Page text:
Two Decorated Brandeis Faculty Awarded National Medal of Science by President Biden

Gregory Petsko and President Joseph Biden enlarge

Gregory Petsko and President Joseph Biden

The following news release was originally issued by Brandeis University. Gregory Petsko, who was recently awarded the National Medal of Science by President Biden, is a longtime user of the National Synchrotron Light Source (NSLS) and its successor the National Synchrotron Light Source II (NSLS-II), both U.S. Department of Energy (DOE) Office of Science User Facilities at DOE’s Brookhaven National Laboratory, where he pioneered the field of structural enzymology. For more information on Brookhaven’s role in this research, contact Denise Yazak (, 631-344-6371).

Pioneering neuroscientist Eve Marder ’69 and Professor of Biochemistry and Chemistry Emeritus Gregory Petsko have each received the National Medal of Science, the highest recognition the nation bestows on scientists and engineers.

The awards were announced by President Biden at a ceremony at the White House on October 24.

“Both of these remarkable individuals have conducted significant scientific research that has had a major impact on repairing the world, and both have trained generations of Brandeisians to go out and do the same,” said Brandeis President Ron Liebowitz, who was at the White House to attend the awards ceremony. “Eve and Greg have dedicated much of their careers to our university, and for that, I am deeply grateful.”

Marder, the Victor and Gwendolyn Beinfield Professor of Neuroscience and a University Professor, was honored for “her visionary application of theoretical and experimental approaches to understanding neural circuits; and her inspirational advocacy of basic science,” according to a press release from National Science and Technology Medals Foundation (NSTMF).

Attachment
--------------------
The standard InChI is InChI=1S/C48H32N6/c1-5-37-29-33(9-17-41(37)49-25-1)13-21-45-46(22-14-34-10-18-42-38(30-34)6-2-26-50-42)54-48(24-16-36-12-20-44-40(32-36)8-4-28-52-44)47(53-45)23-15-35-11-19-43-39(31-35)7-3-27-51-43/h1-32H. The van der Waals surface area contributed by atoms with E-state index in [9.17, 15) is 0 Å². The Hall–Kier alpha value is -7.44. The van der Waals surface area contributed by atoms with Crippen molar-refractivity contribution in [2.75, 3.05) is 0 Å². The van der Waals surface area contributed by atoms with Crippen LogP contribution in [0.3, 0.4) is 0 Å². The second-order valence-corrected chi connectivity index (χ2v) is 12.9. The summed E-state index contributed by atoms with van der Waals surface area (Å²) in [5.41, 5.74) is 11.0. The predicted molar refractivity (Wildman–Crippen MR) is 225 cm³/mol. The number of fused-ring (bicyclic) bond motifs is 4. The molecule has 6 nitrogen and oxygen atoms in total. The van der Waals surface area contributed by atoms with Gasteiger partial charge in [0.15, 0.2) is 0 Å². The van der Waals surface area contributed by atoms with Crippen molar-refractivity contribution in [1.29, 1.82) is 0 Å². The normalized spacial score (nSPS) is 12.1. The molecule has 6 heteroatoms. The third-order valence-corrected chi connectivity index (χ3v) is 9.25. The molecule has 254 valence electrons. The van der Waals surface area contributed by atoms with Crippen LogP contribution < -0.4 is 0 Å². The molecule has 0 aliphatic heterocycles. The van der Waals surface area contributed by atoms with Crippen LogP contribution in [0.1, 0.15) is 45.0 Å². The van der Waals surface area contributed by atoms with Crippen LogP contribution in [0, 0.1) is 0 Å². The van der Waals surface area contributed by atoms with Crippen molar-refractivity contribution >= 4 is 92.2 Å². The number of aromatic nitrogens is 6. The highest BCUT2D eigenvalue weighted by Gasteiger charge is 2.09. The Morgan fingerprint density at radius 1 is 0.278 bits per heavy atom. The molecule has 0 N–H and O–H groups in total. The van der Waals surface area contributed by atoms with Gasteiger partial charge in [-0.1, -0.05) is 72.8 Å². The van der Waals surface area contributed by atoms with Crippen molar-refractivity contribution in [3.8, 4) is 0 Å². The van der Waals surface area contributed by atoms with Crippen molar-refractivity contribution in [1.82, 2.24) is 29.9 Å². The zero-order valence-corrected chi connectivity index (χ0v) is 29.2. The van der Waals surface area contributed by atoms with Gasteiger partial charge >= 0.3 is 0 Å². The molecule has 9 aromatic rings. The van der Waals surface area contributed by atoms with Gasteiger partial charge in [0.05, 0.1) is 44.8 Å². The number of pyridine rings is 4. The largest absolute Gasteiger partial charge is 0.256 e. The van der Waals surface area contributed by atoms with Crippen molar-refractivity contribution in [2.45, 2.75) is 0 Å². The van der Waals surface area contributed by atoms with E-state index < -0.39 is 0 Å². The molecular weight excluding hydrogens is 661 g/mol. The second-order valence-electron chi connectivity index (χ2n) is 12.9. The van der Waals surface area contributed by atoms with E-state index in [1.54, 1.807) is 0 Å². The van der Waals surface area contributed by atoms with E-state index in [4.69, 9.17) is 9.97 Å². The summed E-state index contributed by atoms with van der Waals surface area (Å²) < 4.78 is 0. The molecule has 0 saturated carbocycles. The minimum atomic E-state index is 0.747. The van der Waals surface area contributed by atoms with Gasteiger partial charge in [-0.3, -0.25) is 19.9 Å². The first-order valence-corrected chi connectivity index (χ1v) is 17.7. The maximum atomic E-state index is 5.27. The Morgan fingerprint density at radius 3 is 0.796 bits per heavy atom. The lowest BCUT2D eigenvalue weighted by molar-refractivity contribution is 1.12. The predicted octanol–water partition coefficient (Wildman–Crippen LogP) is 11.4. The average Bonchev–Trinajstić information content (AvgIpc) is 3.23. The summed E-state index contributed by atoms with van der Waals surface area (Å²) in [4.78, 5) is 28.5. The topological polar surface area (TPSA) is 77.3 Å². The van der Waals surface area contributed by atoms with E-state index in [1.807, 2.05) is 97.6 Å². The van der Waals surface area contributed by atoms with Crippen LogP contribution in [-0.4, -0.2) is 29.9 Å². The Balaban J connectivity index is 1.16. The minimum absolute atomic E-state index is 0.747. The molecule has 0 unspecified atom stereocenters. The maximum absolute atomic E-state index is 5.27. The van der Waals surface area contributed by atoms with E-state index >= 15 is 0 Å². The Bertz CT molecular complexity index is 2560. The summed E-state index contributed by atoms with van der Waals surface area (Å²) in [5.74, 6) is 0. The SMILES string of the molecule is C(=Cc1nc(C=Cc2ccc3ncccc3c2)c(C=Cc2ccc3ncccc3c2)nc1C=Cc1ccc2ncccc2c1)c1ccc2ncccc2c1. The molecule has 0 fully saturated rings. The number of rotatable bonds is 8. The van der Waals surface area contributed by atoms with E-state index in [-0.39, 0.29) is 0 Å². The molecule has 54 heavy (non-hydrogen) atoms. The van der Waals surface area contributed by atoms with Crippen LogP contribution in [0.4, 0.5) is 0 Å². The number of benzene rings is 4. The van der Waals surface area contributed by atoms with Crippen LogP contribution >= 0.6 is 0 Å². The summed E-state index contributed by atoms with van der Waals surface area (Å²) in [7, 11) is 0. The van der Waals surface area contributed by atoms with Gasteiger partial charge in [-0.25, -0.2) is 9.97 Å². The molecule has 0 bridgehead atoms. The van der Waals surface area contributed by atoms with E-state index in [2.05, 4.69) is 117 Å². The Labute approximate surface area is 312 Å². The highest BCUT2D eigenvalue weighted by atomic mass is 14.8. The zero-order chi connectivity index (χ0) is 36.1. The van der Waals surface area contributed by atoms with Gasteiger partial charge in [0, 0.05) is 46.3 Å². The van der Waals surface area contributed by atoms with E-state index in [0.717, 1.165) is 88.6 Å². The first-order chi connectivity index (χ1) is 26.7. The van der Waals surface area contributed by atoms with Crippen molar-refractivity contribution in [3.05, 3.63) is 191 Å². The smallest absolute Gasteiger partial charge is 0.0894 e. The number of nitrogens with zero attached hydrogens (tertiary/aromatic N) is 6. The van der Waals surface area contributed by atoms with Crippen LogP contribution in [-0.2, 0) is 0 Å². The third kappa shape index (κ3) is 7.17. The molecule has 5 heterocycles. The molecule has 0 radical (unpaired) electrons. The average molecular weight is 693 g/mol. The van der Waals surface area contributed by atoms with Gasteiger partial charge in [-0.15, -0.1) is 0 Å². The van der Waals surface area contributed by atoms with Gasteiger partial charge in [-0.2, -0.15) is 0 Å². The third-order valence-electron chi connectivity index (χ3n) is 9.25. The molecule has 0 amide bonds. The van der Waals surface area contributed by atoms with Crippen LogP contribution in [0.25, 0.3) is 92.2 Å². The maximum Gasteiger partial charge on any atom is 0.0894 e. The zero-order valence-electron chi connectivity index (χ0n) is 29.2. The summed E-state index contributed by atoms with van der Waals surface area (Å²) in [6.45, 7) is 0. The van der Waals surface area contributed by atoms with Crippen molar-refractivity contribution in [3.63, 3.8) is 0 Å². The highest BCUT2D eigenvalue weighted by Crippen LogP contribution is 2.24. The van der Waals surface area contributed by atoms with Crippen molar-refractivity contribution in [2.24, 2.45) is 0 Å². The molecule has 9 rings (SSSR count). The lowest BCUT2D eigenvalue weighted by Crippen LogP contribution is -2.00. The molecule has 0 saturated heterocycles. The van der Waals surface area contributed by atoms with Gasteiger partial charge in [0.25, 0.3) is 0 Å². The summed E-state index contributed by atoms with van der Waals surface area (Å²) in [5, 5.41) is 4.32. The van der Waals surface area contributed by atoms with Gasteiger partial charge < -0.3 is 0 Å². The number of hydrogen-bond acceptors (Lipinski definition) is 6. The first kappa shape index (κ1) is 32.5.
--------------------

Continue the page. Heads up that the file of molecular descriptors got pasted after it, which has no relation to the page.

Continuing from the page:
Eve Marder and President Joseph Biden enlarge

Professor Eve Marder stands with President Joseph Biden in a ceremony at the White House.

Currently at Harvard Medical School and Brigham and Women’s Hospital in Boston, Petsko, who is a member of Brandeis’ Board of Trustees, was recognized “for advancing our understanding of neurodegenerative diseases like ALS, Alzheimer’s, and Parkinson’s,” the NSTMF press release said.

“His role in founding structural enzymology, along with his commitment to educating the public about brain health, have empowered people around the world and raised the ambitions of our nation regarding aging with dignity,” the release added.

Marder joined the Brandeis faculty as an assistant professor in 1978 and remained on the faculty ever since. She has revolutionized scientists’ understanding of neuronal circuit operation, including how neuromodulators, chemicals that alter the activity of neurons, affect an organism’s behavior. She studies a small network of 30 neurons in the nervous system of lobsters and crabs, which she realized early in her career could serve as a model for understanding the basic properties common to all brains.

She has received numerous prestigious prizes, including the Gruber Prize, the Kavli Prize, and the National Academy of Sciences Award. She served as president of the Society for Neuroscience as well as on the working group for President Obama’s BRAIN Initiative. She is a member of the National Academy of Sciences, the American Academy of Arts & Sciences, and the Institute of Medicine.

Last month, she received the 2023 Pearl Meister Greengard Prize, which recognizes outstanding women scientists.

Petsko’s research concerns the three-dimensional structures of proteins and their biochemical functions. His public lectures on the aging of the population and its implications for human health have attracted a wide audience, including a TED Talk that has been viewed over 900,000 times.

He has collaborated extensively with Professor of Biochemistry and Chemistry Emerita Dagmar Ringe.

His awards include the Sidhu Award and the Martin J. Buerger Award, both from the American Crystallographic Association, the Pfizer Award in Enzyme Chemistry from the American Chemical Society, the Lynen Medal, and the Max Planck Research Award.

He is a Fellow of the American Association for the Advancement of Science and has been elected to the National Academy of Sciences, the National Academy of Medicine, the American Academy of Arts and Sciences, and the American Philosophical Society.


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